The Political Theory Consortium met last night for the third time this semester, to discuss Milton Friedman’s essay “The Relationship Between Political Freedom and Economic Freedom.” Friedman is best known as the twentieth century’s most persistent public voice for free market capitalism. This essay, published in 1962, begins from the premise that most intellectuals believe that politics and economics are “separate and largely unconnected; that individual freedom is a political problem, and material welfare an economic problem.” In response to this “delusion,” Friedman argues that the two are intricately linked, that only specific economic arrangements can foster particular political freedoms, and that “a society that is socialist cannot also be democratic, in the sense of guaranteeing individual freedom.”
I am skeptical about Friedman’s basic characterizations here. Our differing perceptions may stem in part from the fact that he’s writing as an economist and not a political theorist. I think one would be hard pressed to find a political theorist (in the twentieth century, at least, but going further back in the tradition as well) who saw economic conditions and political freedom as radically distinct. Of course, I may have already modified Friedman’s claim in talking about “economic conditions,” by which I mean people’s material well-being, and not “economic freedoms,” by which Friedman means the liberty to do business without government regulation. I also dispute Friedman’s conclusion that socialism and democracy are fundamentally incompatible. Again, though, I have in mind states like Sweden, England, Germany, France, and the Netherlands today, which all seem to do a decent job balancing the two. Friedman, in contrast, has in mind totalitarian socialist states such as the now defunct Soviet Union (he’s writing in the early ‘60s, so of course).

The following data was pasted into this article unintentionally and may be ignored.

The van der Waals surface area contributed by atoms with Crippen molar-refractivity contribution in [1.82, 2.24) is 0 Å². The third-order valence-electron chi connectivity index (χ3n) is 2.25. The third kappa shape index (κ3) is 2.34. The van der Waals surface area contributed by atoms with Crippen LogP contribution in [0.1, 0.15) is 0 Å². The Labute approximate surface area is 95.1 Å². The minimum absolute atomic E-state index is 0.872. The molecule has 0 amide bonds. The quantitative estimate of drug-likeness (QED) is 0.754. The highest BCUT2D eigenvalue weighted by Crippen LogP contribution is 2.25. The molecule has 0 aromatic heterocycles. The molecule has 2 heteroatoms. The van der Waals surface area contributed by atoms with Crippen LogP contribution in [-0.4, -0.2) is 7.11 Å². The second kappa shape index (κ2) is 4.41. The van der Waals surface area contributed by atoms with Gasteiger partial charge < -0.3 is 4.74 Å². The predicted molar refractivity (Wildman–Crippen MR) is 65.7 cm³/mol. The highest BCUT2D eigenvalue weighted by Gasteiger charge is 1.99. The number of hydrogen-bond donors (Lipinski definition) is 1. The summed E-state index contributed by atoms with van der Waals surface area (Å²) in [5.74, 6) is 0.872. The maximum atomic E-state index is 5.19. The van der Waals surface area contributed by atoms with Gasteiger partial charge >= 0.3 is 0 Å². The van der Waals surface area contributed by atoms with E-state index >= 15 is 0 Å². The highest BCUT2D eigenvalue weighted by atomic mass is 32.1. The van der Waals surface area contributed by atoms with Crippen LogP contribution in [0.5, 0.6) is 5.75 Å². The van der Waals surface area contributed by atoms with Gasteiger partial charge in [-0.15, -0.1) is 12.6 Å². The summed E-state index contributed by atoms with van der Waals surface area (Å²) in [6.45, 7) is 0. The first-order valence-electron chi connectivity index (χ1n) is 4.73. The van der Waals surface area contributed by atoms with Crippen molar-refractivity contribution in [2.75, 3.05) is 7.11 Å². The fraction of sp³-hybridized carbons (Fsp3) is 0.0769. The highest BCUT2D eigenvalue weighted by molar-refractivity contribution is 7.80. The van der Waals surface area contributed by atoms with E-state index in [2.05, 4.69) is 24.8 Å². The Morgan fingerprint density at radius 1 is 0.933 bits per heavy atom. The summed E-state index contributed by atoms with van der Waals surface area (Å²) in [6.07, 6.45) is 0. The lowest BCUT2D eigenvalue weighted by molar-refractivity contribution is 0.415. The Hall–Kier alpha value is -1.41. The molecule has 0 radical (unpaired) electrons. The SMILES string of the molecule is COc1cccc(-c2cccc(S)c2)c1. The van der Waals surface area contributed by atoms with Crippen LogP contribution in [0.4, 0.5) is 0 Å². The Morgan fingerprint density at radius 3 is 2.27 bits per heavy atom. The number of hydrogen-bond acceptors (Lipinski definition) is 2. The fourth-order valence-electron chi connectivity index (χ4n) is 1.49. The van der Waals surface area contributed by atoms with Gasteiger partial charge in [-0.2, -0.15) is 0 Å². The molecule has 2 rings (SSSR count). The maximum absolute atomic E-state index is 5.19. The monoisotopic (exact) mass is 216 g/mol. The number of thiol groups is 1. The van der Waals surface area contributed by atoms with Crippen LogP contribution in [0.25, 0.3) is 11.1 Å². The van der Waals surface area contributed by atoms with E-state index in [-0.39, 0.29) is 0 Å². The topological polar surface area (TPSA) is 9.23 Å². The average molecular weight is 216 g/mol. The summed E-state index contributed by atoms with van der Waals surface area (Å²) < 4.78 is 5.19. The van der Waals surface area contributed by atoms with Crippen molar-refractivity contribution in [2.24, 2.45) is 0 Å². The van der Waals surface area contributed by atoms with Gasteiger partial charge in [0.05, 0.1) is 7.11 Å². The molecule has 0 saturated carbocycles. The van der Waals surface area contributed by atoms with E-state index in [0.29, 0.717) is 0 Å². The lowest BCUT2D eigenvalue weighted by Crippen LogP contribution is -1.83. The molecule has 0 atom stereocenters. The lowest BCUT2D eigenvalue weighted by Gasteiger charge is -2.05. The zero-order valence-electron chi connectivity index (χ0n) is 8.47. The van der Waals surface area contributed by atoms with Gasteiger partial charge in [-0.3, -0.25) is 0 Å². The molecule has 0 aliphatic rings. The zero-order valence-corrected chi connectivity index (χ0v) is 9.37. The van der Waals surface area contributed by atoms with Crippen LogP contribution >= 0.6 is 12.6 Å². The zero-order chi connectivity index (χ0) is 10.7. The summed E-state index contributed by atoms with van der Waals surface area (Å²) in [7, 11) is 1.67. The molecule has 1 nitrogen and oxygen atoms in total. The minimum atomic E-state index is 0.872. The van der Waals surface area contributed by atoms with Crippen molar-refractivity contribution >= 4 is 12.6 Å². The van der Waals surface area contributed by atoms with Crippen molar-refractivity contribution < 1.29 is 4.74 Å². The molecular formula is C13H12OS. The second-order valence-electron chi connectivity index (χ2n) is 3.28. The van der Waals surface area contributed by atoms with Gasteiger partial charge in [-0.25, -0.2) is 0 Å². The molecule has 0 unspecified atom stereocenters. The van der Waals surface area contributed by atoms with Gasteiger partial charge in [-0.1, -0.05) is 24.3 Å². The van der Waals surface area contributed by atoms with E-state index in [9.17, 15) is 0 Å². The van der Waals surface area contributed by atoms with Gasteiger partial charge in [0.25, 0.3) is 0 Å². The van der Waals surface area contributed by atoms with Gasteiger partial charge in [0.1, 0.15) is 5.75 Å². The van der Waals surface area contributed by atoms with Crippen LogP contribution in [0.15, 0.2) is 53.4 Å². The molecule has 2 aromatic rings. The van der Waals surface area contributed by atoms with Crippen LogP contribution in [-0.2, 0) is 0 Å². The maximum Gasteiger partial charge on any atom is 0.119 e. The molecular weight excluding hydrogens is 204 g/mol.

The debate last night was heated. There were some staunch Friedman defenders, who did a good job articulating the values that draw them to his approach. But there was also a general distrust, articulated by a number of participants, of any theory that does not seem to at least minimally account for issues of social justice. And of course, we went off a ways on the requisite tangent regarding whether there is any such thing as a “self made man” (or woman) in this day and age.
The question I put to the group, and keep coming back to in my own head, is what Friedman has to offer a person who is not sold on his very limited conception of personal freedom (i.e. free enterprise, or the freedom from government regulation of economic activities), as well as a person who does not accept his account of socialism as contemporarily relevant. In Modern Political Thought this week we read Hobbes. It’s entirely possible to read Hobbes as kind of paranoid and fearful, which explains why he advocates an absolute sovereign power (and a monarch, to boot) as the source of order and thus some semblance of peace in the land. Needless to say, the picture of government he paints is not especially attractive to modern democratic citizens. And yet, we can still learn so much from Hobbes about conceptions of human nature and society, theories of sovereignty, latent notions of what the “various contentments of life” might be, the relationship between autonomous states, etc.
I want to give Friedman the benefit of the doubt, but I’m curious how much punch this account of the benefits of free market capitalism packs, given the intellectual and historical glossing he seems to do here (and I’m not alone in thinking so. In an obituary for Friedman, Paul Krugman sang his praises as an economist, but voiced a lot of skepticism about his authenticity and accuracy in his role as a public intellectual). Thoughts??